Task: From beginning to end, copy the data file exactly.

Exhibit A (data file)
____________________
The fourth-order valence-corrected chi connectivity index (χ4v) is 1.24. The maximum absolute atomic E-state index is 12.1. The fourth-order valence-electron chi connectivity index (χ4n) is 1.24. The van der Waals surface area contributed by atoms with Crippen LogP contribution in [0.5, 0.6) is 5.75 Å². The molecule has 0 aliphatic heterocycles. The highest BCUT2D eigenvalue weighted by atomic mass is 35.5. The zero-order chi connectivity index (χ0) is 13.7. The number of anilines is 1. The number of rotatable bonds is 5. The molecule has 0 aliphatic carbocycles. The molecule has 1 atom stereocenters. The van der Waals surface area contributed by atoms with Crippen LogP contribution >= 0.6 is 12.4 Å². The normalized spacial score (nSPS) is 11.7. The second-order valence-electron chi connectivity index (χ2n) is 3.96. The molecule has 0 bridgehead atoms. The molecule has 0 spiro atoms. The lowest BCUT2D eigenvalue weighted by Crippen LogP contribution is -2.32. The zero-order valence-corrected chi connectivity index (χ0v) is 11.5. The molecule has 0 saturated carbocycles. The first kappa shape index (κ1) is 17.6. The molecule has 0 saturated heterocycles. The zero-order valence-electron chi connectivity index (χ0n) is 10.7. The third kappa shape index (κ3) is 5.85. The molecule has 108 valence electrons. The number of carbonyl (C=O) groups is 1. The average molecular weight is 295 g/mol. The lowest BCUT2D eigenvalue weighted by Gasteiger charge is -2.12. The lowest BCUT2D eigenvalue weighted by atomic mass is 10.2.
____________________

The fourth-order valence-corrected chi connectivity index (χ4v) is 1.24. The maximum absolute atomic E-state index is 12.1. The fourth-order valence-electron chi connectivity index (χ4n) is 1.24. The van der Waals surface area contributed by atoms with Crippen LogP contribution in [0.5, 0.6) is 5.75 Å². The molecule has 0 aliphatic heterocycles. The highest BCUT2D eigenvalue weighted by atomic mass is 35.5. The zero-order chi connectivity index (χ0) is 13.7. The number of anilines is 1. The number of rotatable bonds is 5. The molecule has 0 aliphatic carbocycles. The molecule has 1 atom stereocenters. The van der Waals surface area contributed by atoms with Crippen LogP contribution >= 0.6 is 12.4 Å². The normalized spacial score (nSPS) is 11.7. The second-order valence-electron chi connectivity index (χ2n) is 3.96. The molecule has 0 bridgehead atoms. The molecule has 0 spiro atoms. The lowest BCUT2D eigenvalue weighted by Crippen LogP contribution is -2.32. The zero-order valence-corrected chi connectivity index (χ0v) is 11.5. The molecule has 0 saturated carbocycles. The first kappa shape index (κ1) is 17.6. The molecule has 0 saturated heterocycles. The zero-order valence-electron chi connectivity index (χ0n) is 10.7. The third kappa shape index (κ3) is 5.85. The molecule has 108 valence electrons. The number of carbonyl (C=O) groups is 1. The average molecular weight is 295 g/mol. The lowest BCUT2D eigenvalue weighted by Gasteiger charge is -2.12. The lowest BCUT2D eigenvalue weighted by atomic mass is 10.2.